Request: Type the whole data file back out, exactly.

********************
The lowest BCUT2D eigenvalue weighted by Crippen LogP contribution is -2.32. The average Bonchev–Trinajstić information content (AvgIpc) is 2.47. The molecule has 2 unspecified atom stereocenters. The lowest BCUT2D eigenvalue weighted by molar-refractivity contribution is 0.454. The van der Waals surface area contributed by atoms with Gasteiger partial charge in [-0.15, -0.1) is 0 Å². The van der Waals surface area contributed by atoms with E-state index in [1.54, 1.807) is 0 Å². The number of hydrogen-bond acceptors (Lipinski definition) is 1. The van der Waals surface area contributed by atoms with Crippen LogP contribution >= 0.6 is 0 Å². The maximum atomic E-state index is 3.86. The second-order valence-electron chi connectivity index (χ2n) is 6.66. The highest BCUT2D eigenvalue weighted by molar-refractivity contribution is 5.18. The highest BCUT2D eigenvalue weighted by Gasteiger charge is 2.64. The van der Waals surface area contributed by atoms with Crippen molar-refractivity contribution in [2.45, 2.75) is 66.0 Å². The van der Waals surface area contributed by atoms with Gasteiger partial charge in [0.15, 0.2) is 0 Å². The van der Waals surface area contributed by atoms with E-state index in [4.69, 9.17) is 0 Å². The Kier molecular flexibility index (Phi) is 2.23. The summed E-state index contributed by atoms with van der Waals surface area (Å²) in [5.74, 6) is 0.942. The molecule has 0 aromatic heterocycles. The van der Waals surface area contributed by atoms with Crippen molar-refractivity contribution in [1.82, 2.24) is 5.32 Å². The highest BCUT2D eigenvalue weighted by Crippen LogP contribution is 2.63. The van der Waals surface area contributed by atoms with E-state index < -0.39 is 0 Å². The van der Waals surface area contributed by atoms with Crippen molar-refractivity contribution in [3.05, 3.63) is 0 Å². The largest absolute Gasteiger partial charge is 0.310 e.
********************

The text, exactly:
The lowest BCUT2D eigenvalue weighted by Crippen LogP contribution is -2.32. The average Bonchev–Trinajstić information content (AvgIpc) is 2.47. The molecule has 2 unspecified atom stereocenters. The lowest BCUT2D eigenvalue weighted by molar-refractivity contribution is 0.454. The van der Waals surface area contributed by atoms with Gasteiger partial charge in [-0.15, -0.1) is 0 Å². The van der Waals surface area contributed by atoms with E-state index in [1.54, 1.807) is 0 Å². The number of hydrogen-bond acceptors (Lipinski definition) is 1. The van der Waals surface area contributed by atoms with Crippen LogP contribution >= 0.6 is 0 Å². The maximum atomic E-state index is 3.86. The second-order valence-electron chi connectivity index (χ2n) is 6.66. The highest BCUT2D eigenvalue weighted by molar-refractivity contribution is 5.18. The highest BCUT2D eigenvalue weighted by Gasteiger charge is 2.64. The van der Waals surface area contributed by atoms with Crippen molar-refractivity contribution in [2.45, 2.75) is 66.0 Å². The van der Waals surface area contributed by atoms with Gasteiger partial charge in [0.15, 0.2) is 0 Å². The van der Waals surface area contributed by atoms with E-state index in [4.69, 9.17) is 0 Å². The Kier molecular flexibility index (Phi) is 2.23. The summed E-state index contributed by atoms with van der Waals surface area (Å²) in [5.74, 6) is 0.942. The molecule has 0 aromatic heterocycles. The van der Waals surface area contributed by atoms with Crippen molar-refractivity contribution in [1.82, 2.24) is 5.32 Å². The highest BCUT2D eigenvalue weighted by Crippen LogP contribution is 2.63. The van der Waals surface area contributed by atoms with E-state index < -0.39 is 0 Å². The van der Waals surface area contributed by atoms with Crippen molar-refractivity contribution in [3.05, 3.63) is 0 Å². The largest absolute Gasteiger partial charge is 0.310 e.